Paralympics Legacy So How Do We Keep The Good Will Going?
The London Paralympics have been a great success. Not only Great Britain but the whole World has shown that people with disabilities are not only quite capable of doing sport, but are courageous and talented people in their field. From swimming to running, discus to cycling, each and every one of them showed us that having a disability doesn't have to hold you back from achieving the things you want in life.
I watched in amazement and awe, and realised one thing. I will never moan again about being an Asthmatic or having to take a few tablets a day for a thyroid problem. All these wonderful people put me to shame. I am totally humbled. As I am sure many of us are. So what happens now that the Paralympics have finally come to an incredible end?
Disabled People Treated As Second Class Citizens.
As many people have mentioned, is this feeling of acceptance going to last? Or are we going to forget about it in a few weeks or months? Are disabled people going to be forgotten again, or is there something we can do to keep each and every one of them with various disablilties in the public eye long enough to change our perceptions of them?
Are we at last going to realise that they are intelligent people who sometimes need help around our Cities and Towns? Don't get me wrong, when I say help I am talking about electronic doors, high steps and silly twists and turns that are not necessary. Make it plain, make it simple.
The standard of the Paralympic Sportsmen and Women shows us that with the right equipment, these people can be accepted into every day life just like their so called able bodied counterparts.
Over the years disabled people have, at the least, been treated like second class citizens, and worse, had to suffer abuse and insults. It has got to stop. And I mean now. Just because somebody cannot walk or talk, use their arms or have missing limbs does not mean they are stupid. The fact is they are exactly the same as everybody else. The only difference is that they may need help with certain everyday things.
We may all be feeling the warmth of London love at the moment, but look deeper. What do you see? Think about how many times we get to see disabled people. Then ask yourself, how many do you see on TV?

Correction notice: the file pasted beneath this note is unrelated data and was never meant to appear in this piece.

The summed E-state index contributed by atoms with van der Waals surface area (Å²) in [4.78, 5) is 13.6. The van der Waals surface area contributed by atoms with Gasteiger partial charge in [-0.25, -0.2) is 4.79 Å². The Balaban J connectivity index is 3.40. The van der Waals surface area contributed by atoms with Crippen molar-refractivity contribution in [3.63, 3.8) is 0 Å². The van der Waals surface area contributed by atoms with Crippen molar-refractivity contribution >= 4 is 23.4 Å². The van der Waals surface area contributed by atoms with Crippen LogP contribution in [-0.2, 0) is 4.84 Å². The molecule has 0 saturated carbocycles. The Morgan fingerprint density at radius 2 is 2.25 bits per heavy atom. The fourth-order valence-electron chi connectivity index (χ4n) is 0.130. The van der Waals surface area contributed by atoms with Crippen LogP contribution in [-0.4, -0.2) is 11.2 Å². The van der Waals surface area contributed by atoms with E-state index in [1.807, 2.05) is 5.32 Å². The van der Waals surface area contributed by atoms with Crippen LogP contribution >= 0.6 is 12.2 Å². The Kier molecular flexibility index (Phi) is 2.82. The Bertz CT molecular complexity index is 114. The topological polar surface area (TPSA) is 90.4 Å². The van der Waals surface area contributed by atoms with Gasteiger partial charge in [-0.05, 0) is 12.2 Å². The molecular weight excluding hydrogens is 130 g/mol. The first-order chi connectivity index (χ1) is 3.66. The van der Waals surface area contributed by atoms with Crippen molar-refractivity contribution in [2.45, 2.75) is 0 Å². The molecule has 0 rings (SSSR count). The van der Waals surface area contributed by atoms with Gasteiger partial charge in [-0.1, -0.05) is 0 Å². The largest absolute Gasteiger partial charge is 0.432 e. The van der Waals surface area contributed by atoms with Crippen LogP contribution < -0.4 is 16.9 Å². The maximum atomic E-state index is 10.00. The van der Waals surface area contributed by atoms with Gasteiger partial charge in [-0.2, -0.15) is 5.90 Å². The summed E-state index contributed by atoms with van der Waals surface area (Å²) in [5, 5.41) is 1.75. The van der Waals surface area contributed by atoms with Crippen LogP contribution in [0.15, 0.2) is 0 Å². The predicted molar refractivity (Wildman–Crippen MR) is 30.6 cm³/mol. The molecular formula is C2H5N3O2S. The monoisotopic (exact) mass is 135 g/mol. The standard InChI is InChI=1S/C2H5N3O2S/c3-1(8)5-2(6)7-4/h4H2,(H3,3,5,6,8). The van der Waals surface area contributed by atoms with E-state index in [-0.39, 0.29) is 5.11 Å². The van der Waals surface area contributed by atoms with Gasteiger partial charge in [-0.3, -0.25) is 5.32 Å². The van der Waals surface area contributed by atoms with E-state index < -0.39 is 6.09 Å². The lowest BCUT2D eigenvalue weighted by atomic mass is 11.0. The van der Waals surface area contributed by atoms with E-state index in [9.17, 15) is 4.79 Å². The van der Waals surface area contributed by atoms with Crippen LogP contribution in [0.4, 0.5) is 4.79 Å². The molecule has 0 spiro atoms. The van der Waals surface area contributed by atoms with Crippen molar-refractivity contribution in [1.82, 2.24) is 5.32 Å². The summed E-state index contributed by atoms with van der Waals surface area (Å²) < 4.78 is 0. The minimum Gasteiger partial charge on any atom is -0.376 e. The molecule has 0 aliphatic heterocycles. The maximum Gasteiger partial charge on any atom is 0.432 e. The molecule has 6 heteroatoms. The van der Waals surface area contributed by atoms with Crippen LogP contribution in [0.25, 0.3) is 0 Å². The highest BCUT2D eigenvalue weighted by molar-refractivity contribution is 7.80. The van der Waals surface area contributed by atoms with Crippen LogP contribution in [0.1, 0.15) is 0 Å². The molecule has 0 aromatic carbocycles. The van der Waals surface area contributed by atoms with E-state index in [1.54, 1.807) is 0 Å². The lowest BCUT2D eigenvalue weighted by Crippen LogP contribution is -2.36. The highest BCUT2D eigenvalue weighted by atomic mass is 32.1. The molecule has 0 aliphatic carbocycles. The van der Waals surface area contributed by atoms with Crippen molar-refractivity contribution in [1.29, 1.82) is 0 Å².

Name them. I can feel your brain ticking over trying to come up with even one name. And that's my point.
Why is that?
I think we all know the answer to that question. But why are there not more disabled people on TV? As I said earlier, just because someone cannot walk, doesn't mean to say that they can't act.
How many TV series have a disabled person in them? And here's another thought. How many main characters in a film or series have some sort of disability? Yes you guessed it. Next to none.
While writers of television take care to get each and every character true to the story, they are completely blind sided to the fact that in each and every community there are disabled people. In fact the only TV coverage they get is late at night.
You Want Change? Then Change!
Here's a few ideas that come to mind. Its not rocket science!
- Films TV and Radio. Disabled people can act. There can be many characters that we can introduce into our Soaps and Drama's. It's common sense. In real life there are thousands of people with disabilities, why not TV?
- TV News Anchors. Yes I know, TV again, but hear me out. Most of the presenters sit down anyway. I hope you are getting that Light Bulb moment, if not, why not?
- In the real world give people jobs in the public eye. Why are there no disabled people working in shops? I haven't seen any, have you? Maybe because the doorway is too narrow.
- Buses, trains and all transport should automatically have ramps to allow wheelchair users to board easily. I know they already use them, but what's wrong with automatic ramps that are attached to the vehicle? One press of a button and it slides down. No more searching the train platform for a ramp. I know, I saw it the other day at the station!
- This is a no brainer, but make every town or village have a disabled sports centre, or at least a town hall that is accessible for users. Able bodied people go to the gym all the time, why can't disabled people have the same respect given them? If every gym had a room or rooms set aside for disabled people, then they would go. They are normal people too! And while we are on the subject of rooms for disabled people:
- Schools. Yes its obvious I know, but come on guys, please do not stop disabled sports just because it's a bit more difficult to arrange. Please, common sense will show the way.
- Sort out those darn pavements! I remember them well when I used to take my mother out in a wheelchair. The amount of times I nearly tipped her out was just beyond belief!
- Magazines start putting disabled people on the cover of your mags. We are fed up to the back teeth seeing so called 'perfect' celebs and boring people. If I see one more bimbo grinning inanely from the cover of any popular weekly I am going to scream! What's wrong with a photo of a nice looking guy or girl who just happens to have a disability?
- And last but not least, Put The Disabled First For A Change! What does that mean, I hear you ask? Think about it. Psychologically able bodied people are always at the forefront of everything. Now its disabled people who should take centre stage.
The Advert we watched at the beginning of many TV shows including the Olympics and Paralympics was: Change Your Game.
It should be Change Your Attitude.
Disabled people have been ignored for too long. Now its their turn.
copyright Nell Rose (c) 2012
From The Home Of The Paralympics, Buckinghamshire.
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